Prequel's Mastery of Special Effects Compromises Storytelling
Published: Sunday, December 23, 2012
Updated: Monday, January 7, 2013 00:01
With far fewer hobbits and far more dwarves, the first of three prequels to the voyage throughout Middle-Earth is brought to the big screen in The Hobbit: An Unexpected Journey. Based on J.R.R. Tolkein’s 1937 novel, The Hobbit lacks much of what made the Lord of the Rings trilogy wonderful; that is, the special effects steal most of what should be the fantasy narrative’s thunder.
Director Peter Jackson took a risk in filming in both a 3-D format and an unprecedented projection speed of 48 frames per second as opposed to the 85-year-old standard of 24. The result of the rapid frame rate is a sometimes seemingly skittish movement of the camera that’s not necessarily pleasing.
The quest begins when the wizard Gandalf (Ian McKellan) interrupts the quaint existence of a young Bilbo Baggins (Martin Freeman), offering him an adventure that will either change or end his life. A horde of belligerent, belching dwarves led by Thorin Oakenshield (Richard Armitage) soon invades Bilbo’s home, but while hobbits and dwarves share an equal fondness for food, Bilbo does not approve of the group’s conduct in his home of Bag End. Nonetheless, he agrees to join them on a journey to reclaim the dwarves’ treasure, which was seized and is now being guarded by the dragon Smaug.
As Gandalf relays to Bilbo shortly before the everlasting journey, “True courage is about knowing not when to take a life but when to spare one.” This snippet of advice — something that the awe-inspiring wizard has no shortage of — turns out to be of great importance during Bilbo’s travels in the company of Gandalf and the dwarves, most of whom blur together in a shapeless, quarreling mass.
The first few scenes also explain the origin of the rift created between the dwarves and the elves that lingers in the Lord of the Rings series. Even if one were to ignore the fact that one group was less than helpful during times of hardship for the other, it comes as no surprise that dwarves, who snore so loudly that flies go in and out of their noses every time they inhale and exhale, and the contrastingly elegant elves are on such unfriendly terms. As if the elves and the dwarves didn’t have enough to bicker about already, it doesn’t help that the layover in the elven community of Rivendell brings to the light that its inhabitants are the vegetarian hippies of Middle-Earth. This doesn’t go over too well when the elves play host to the meat-and-potato-loving dwarves.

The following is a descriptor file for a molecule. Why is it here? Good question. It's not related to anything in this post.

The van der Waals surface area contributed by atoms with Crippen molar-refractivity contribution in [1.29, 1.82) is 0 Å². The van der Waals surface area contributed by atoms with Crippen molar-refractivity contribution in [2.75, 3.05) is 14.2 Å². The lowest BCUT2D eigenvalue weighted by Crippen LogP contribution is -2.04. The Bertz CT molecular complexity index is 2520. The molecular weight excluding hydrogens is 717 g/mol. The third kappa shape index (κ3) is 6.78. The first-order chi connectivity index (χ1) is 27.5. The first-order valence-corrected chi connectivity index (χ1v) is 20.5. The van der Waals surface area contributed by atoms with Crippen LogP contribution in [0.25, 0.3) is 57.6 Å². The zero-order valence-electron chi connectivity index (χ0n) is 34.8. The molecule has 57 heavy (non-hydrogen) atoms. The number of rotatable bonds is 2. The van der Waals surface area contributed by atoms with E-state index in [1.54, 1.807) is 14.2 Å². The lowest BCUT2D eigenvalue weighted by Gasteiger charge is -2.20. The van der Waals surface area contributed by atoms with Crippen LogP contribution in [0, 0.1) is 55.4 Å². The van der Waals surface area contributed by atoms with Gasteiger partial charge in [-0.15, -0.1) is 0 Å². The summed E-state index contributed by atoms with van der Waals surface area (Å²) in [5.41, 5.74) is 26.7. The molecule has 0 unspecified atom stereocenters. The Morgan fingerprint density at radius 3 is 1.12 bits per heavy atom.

Jackson incorporates a lot of material that is either an intensified version of its role in Tolkein’s novel or only originally incorporated in the author’s incomplete appendices. Azog, for instance, is the pale orc king who strives to exact revenge upon Thorin by beheading him. Thus the massive, nasty creature, along with his cronies, serves as the major obstacle to Bilbo and Co.’s journey, despite Azog's only existing in the novels as a footnote. In contrast, Smaug, the overarching villain of the Hobbit films, is barely in this movie. Galadriel (Cate Blanchett) also makes a brief, ethereal appearance, and although her character is not in the book, the film benefits from a woman’s presence.
The Hobbit features a few other redeeming qualities, most notably the pivotal scene in which Bilbo and the homely, lurking Gollum (with body movements and voice once again provided by Andy Serkis) exchange riddles upon their first encounter with one another. This portion of the movie in particular stands out because it is embodied by conflict characterized by actual drama and dialogue rather than flashy spectacle.
Prior to seeing The Hobbit, I had no doubt that the film would score at least half a dozen Oscar nominations; now, I’m not so sure that Jackson’s prequel to his masterpiece of a trilogy will be able to garner one for best picture or best director, mostly because the special effects outshine the storytelling that’s such an essential part of Tolkein’s books. Of course, it would be both a crime and a misdemeanor if the Academy failed to recognize the truly impressive aspects of the film, including the compelling visuals, meticulous makeup, and the exquisite detail that went into every costume, accessory, and weapon.
The Hobbit is nothing if not the epitome of a blockbuster, but this classification comes at the cost of the movie’s potential for depicting the artistic beauty of Jackson’s previous films.